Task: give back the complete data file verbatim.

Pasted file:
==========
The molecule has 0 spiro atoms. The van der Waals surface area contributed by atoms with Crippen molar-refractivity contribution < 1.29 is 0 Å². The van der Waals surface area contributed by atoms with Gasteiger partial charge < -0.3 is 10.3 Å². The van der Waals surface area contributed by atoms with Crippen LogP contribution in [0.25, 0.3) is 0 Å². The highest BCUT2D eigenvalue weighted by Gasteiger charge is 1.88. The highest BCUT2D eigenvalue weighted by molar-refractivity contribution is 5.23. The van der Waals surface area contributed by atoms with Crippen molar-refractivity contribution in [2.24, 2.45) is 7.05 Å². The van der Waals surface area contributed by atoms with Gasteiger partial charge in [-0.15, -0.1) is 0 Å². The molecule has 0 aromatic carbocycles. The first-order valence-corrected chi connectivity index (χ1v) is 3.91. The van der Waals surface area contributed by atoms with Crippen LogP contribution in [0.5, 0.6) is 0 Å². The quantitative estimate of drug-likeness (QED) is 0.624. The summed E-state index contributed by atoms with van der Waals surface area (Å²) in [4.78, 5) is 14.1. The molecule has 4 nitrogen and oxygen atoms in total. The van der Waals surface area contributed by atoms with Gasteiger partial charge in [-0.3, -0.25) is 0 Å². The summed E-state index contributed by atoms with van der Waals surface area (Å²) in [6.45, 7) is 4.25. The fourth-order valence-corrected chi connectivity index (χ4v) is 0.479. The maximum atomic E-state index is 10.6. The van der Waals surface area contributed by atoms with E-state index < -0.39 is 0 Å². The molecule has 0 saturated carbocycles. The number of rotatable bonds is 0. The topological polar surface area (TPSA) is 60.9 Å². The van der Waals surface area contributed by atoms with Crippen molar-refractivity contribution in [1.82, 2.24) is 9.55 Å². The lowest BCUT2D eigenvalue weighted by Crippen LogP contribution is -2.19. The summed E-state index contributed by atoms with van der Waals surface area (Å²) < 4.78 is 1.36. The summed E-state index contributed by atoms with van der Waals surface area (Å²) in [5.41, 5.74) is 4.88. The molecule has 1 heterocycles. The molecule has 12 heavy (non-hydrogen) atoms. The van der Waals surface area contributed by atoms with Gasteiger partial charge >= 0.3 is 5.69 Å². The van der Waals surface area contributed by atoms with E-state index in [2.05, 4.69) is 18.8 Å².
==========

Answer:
The molecule has 0 spiro atoms. The van der Waals surface area contributed by atoms with Crippen molar-refractivity contribution < 1.29 is 0 Å². The van der Waals surface area contributed by atoms with Gasteiger partial charge < -0.3 is 10.3 Å². The van der Waals surface area contributed by atoms with Crippen LogP contribution in [0.25, 0.3) is 0 Å². The highest BCUT2D eigenvalue weighted by Gasteiger charge is 1.88. The highest BCUT2D eigenvalue weighted by molar-refractivity contribution is 5.23. The van der Waals surface area contributed by atoms with Crippen molar-refractivity contribution in [2.24, 2.45) is 7.05 Å². The van der Waals surface area contributed by atoms with Gasteiger partial charge in [-0.15, -0.1) is 0 Å². The molecule has 0 aromatic carbocycles. The first-order valence-corrected chi connectivity index (χ1v) is 3.91. The van der Waals surface area contributed by atoms with Crippen LogP contribution in [0.5, 0.6) is 0 Å². The quantitative estimate of drug-likeness (QED) is 0.624. The summed E-state index contributed by atoms with van der Waals surface area (Å²) in [4.78, 5) is 14.1. The molecule has 4 nitrogen and oxygen atoms in total. The van der Waals surface area contributed by atoms with Gasteiger partial charge in [-0.3, -0.25) is 0 Å². The summed E-state index contributed by atoms with van der Waals surface area (Å²) in [6.45, 7) is 4.25. The fourth-order valence-corrected chi connectivity index (χ4v) is 0.479. The maximum atomic E-state index is 10.6. The van der Waals surface area contributed by atoms with E-state index < -0.39 is 0 Å². The molecule has 0 saturated carbocycles. The number of rotatable bonds is 0. The topological polar surface area (TPSA) is 60.9 Å². The van der Waals surface area contributed by atoms with Crippen molar-refractivity contribution in [1.82, 2.24) is 9.55 Å². The lowest BCUT2D eigenvalue weighted by Crippen LogP contribution is -2.19. The summed E-state index contributed by atoms with van der Waals surface area (Å²) < 4.78 is 1.36. The summed E-state index contributed by atoms with van der Waals surface area (Å²) in [5.41, 5.74) is 4.88. The molecule has 1 heterocycles. The molecule has 12 heavy (non-hydrogen) atoms. The van der Waals surface area contributed by atoms with Gasteiger partial charge >= 0.3 is 5.69 Å². The van der Waals surface area contributed by atoms with E-state index in [2.05, 4.69) is 18.8 Å².